In its increased effort to build a more diverse student body and academic program, the college sponsors and supports a wide range of student organizations and links to the community. One of the oldest student organizations is the Dartmouth Outing Club, which maintains New Hampshire's stretch of the Appalachian Trail and has pioneered camping, rock climbing, canoeing, and kayaking programs for incoming students.
In the 1980s and 1990s, persistent battles between new initiatives and conservative traditions made Dartmouth the subject of many difficult and publicized political battles. In 1999 the trustees of the college implemented the Student Life Initiative, a massive restructuring of Dart-mouth's social atmosphere that focused on improving options for students beyond the discrimination and elitism of the Greek system, improving student housing, and supporting campus activities.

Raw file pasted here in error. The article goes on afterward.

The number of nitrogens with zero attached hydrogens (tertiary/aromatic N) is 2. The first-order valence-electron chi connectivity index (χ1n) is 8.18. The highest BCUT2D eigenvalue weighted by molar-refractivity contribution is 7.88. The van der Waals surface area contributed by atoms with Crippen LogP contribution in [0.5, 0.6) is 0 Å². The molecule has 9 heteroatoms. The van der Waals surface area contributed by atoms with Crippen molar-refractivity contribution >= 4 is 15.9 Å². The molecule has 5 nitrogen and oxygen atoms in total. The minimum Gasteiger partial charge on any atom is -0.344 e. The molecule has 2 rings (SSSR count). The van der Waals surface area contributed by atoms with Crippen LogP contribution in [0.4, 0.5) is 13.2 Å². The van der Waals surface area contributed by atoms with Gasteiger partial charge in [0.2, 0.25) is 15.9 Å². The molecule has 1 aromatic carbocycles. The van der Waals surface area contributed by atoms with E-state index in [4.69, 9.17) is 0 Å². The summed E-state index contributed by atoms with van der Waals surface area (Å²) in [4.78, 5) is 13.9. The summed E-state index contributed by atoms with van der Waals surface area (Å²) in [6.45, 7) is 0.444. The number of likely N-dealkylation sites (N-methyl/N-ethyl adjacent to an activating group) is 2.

Chase, Frederick. A History of Dartmouth College and the Town of Hanover, New Hampshire. Edited by John K. Lord. 2 vols. Cambridge, Mass.: J. Wilson and Son, 1891–1913.
Hill, Ralph Nading. The College on the Hill: A Dartmouth Chronicle. Hanover, N.H.: Dartmouth Publications, 1964.
Dartmouth College, at Hanover, N.H.; coeducational; chartered 1769, opened 1770, the ninth colonial college (see Wheelock, Eleazar). Originally a men's college, Dartmouth began admitting women in 1972. The school is actually a small university and was so named for a short time in the 19th cent. (see Dartmouth College Case). It has a strong undergraduate liberal arts program and graduate schools of medicine (1797), engineering (1871), and business administration (1900).
See studies by R. F. Leavens and A. H. Lord (1965) and F. N. Stites (1972).